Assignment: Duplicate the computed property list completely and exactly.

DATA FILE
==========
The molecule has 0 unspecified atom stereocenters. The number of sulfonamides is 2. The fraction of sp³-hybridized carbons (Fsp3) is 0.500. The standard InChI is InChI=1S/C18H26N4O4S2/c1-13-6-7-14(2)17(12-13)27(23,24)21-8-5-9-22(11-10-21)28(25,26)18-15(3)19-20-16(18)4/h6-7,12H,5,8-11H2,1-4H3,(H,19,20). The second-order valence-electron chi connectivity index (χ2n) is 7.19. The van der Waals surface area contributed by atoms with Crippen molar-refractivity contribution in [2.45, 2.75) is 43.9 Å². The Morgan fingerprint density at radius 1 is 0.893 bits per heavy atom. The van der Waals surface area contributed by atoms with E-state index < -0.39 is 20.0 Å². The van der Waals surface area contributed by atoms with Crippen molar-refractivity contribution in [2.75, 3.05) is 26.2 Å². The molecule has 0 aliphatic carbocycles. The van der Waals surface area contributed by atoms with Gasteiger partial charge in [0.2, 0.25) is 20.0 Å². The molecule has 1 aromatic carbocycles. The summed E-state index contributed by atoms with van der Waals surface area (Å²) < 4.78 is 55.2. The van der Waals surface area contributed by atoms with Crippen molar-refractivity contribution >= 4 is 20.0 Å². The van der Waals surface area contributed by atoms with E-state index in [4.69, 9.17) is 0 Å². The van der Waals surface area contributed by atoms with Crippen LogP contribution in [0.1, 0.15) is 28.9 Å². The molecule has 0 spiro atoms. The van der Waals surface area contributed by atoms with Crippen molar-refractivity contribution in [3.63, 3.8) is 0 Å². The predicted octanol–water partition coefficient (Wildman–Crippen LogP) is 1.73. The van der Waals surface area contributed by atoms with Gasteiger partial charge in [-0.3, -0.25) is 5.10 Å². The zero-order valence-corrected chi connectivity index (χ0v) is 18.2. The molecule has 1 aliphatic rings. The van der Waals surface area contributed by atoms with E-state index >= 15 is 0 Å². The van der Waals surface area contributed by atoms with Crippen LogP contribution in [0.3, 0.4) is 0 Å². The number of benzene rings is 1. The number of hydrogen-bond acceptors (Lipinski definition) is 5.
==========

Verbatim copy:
The molecule has 0 unspecified atom stereocenters. The number of sulfonamides is 2. The fraction of sp³-hybridized carbons (Fsp3) is 0.500. The standard InChI is InChI=1S/C18H26N4O4S2/c1-13-6-7-14(2)17(12-13)27(23,24)21-8-5-9-22(11-10-21)28(25,26)18-15(3)19-20-16(18)4/h6-7,12H,5,8-11H2,1-4H3,(H,19,20). The second-order valence-electron chi connectivity index (χ2n) is 7.19. The van der Waals surface area contributed by atoms with Crippen molar-refractivity contribution in [2.45, 2.75) is 43.9 Å². The Morgan fingerprint density at radius 1 is 0.893 bits per heavy atom. The van der Waals surface area contributed by atoms with E-state index < -0.39 is 20.0 Å². The van der Waals surface area contributed by atoms with Crippen molar-refractivity contribution in [2.75, 3.05) is 26.2 Å². The molecule has 0 aliphatic carbocycles. The van der Waals surface area contributed by atoms with Gasteiger partial charge in [0.2, 0.25) is 20.0 Å². The molecule has 1 aromatic carbocycles. The summed E-state index contributed by atoms with van der Waals surface area (Å²) < 4.78 is 55.2. The van der Waals surface area contributed by atoms with Crippen molar-refractivity contribution >= 4 is 20.0 Å². The van der Waals surface area contributed by atoms with E-state index in [4.69, 9.17) is 0 Å². The van der Waals surface area contributed by atoms with Crippen LogP contribution in [0.1, 0.15) is 28.9 Å². The molecule has 0 spiro atoms. The van der Waals surface area contributed by atoms with Crippen molar-refractivity contribution in [3.63, 3.8) is 0 Å². The predicted octanol–water partition coefficient (Wildman–Crippen LogP) is 1.73. The van der Waals surface area contributed by atoms with Gasteiger partial charge in [-0.3, -0.25) is 5.10 Å². The zero-order valence-corrected chi connectivity index (χ0v) is 18.2. The molecule has 1 aliphatic rings. The van der Waals surface area contributed by atoms with E-state index >= 15 is 0 Å². The van der Waals surface area contributed by atoms with Crippen LogP contribution in [0.3, 0.4) is 0 Å². The number of benzene rings is 1. The number of hydrogen-bond acceptors (Lipinski definition) is 5.